Facebook has begun surfacing widely "liked" news stories from independent media organizations in its basic search bar today, it appears. First reported by watchdog blog AllFacebook, the change is something that seems likely to be understood as a challenge to Google. It's early days for the feature, but something to watch for sure.
Search for a phrase that's appearing in the news in the main Facebook search box and you'll see off-site links to news stories. "It's an interesting extension of what they did before in terms of off-site links," Danny Sullivan of SearchEngineLand told us by phone today. "It's not clear how exactly these stories are being chosen and it clearly needs more work. It could work like Google's Social Search, displaying items shared by your friends, but this remains something to watch and see rather than 'oh the revolution is here.'"
Earlier this year, Facebook put up a blog post urging people to "Like" the pages of major news organizations, so that they would receive stories posted by those media outlets in their Facebook Newsfeeds . Yesterday the company began experimenting with a new method of subscribing to updates from high priority friends, family and other people.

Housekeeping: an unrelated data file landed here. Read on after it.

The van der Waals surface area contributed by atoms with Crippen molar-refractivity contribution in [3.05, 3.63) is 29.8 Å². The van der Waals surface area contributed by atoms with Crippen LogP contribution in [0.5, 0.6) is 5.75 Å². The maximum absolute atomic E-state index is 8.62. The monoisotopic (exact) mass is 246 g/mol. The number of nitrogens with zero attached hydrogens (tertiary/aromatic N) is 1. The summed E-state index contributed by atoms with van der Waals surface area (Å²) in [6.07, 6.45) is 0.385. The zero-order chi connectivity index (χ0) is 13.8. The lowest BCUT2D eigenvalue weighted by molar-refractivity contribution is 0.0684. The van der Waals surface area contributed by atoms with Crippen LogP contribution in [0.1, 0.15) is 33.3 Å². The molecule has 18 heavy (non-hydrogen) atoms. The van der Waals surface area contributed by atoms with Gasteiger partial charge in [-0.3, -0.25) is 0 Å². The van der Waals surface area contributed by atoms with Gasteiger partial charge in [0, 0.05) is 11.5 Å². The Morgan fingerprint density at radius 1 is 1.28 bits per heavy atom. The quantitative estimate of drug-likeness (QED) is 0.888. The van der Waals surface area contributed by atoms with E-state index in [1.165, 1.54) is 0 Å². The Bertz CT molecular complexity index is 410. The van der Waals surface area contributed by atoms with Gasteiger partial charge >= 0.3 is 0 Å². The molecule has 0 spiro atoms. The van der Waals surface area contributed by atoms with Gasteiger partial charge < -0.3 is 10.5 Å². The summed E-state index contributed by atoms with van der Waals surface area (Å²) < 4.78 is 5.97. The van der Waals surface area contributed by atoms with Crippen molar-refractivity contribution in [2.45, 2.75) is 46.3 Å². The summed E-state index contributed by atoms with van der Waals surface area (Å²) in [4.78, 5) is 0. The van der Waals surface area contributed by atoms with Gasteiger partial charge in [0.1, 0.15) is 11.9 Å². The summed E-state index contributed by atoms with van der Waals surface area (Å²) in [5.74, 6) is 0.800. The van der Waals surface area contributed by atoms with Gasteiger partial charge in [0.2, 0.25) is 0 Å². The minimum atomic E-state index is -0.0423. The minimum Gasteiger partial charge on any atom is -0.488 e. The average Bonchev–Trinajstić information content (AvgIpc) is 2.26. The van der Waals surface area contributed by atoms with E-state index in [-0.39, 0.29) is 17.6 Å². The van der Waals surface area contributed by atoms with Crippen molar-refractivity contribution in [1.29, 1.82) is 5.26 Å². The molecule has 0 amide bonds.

Clearly when you put together 500 million people, their friend connections, their "like" affinities (on and off-site) - then there are a whole lot of permutations that can be analyzed and surfaced in various contexts. Facebook search and subscription are likely to be very interesting for some time.
This particular search feature may be of limited impact, though. Presumably the vast majority of searches that go on in that search box are for peoples' names - not topics in the news. Perhaps that will change, as Facebook tries to extend itself.
Sur big. On voit de la pub apparaitre our Internet explorer 8. Soit, Microsoft peut faire de la pub pour son browser, Google avait aussi annoncé google chrome sur son moteur de recherche. Ce qui est étonnant c'est que cet pub apparaît sur big dans les browser firefow er chrome mais pas sur Safari. Qui en sait plus?